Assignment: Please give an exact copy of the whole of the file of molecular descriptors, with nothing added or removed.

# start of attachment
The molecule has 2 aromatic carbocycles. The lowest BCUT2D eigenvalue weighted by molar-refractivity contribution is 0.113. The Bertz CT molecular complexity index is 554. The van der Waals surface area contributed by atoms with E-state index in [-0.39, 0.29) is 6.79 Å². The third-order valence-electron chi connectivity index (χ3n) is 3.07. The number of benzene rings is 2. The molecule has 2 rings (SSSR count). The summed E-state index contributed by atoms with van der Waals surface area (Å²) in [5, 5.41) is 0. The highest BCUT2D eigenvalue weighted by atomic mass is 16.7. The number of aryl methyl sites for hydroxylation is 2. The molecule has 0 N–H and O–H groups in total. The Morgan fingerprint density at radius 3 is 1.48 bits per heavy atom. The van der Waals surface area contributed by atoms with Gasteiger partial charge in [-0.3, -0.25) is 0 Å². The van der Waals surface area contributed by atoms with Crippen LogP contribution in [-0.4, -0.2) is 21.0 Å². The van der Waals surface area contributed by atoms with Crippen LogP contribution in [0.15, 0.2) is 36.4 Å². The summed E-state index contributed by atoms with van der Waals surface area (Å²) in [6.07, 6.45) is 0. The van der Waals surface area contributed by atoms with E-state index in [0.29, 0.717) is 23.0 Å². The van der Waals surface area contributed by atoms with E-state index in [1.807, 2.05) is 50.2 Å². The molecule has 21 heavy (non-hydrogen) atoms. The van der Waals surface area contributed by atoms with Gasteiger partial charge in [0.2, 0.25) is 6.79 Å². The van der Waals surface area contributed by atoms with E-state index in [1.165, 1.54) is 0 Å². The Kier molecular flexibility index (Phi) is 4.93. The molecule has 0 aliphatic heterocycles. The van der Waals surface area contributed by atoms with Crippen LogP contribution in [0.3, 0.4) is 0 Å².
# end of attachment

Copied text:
The molecule has 2 aromatic carbocycles. The lowest BCUT2D eigenvalue weighted by molar-refractivity contribution is 0.113. The Bertz CT molecular complexity index is 554. The van der Waals surface area contributed by atoms with E-state index in [-0.39, 0.29) is 6.79 Å². The third-order valence-electron chi connectivity index (χ3n) is 3.07. The number of benzene rings is 2. The molecule has 2 rings (SSSR count). The summed E-state index contributed by atoms with van der Waals surface area (Å²) in [5, 5.41) is 0. The highest BCUT2D eigenvalue weighted by atomic mass is 16.7. The number of aryl methyl sites for hydroxylation is 2. The molecule has 0 N–H and O–H groups in total. The Morgan fingerprint density at radius 3 is 1.48 bits per heavy atom. The van der Waals surface area contributed by atoms with Gasteiger partial charge in [-0.3, -0.25) is 0 Å². The van der Waals surface area contributed by atoms with Crippen LogP contribution in [-0.4, -0.2) is 21.0 Å². The van der Waals surface area contributed by atoms with Crippen LogP contribution in [0.15, 0.2) is 36.4 Å². The summed E-state index contributed by atoms with van der Waals surface area (Å²) in [6.07, 6.45) is 0. The van der Waals surface area contributed by atoms with E-state index in [0.29, 0.717) is 23.0 Å². The van der Waals surface area contributed by atoms with E-state index in [1.807, 2.05) is 50.2 Å². The molecule has 21 heavy (non-hydrogen) atoms. The van der Waals surface area contributed by atoms with Gasteiger partial charge in [0.2, 0.25) is 6.79 Å². The van der Waals surface area contributed by atoms with E-state index in [1.165, 1.54) is 0 Å². The Kier molecular flexibility index (Phi) is 4.93. The molecule has 0 aliphatic heterocycles. The van der Waals surface area contributed by atoms with Crippen LogP contribution in [0.3, 0.4) is 0 Å².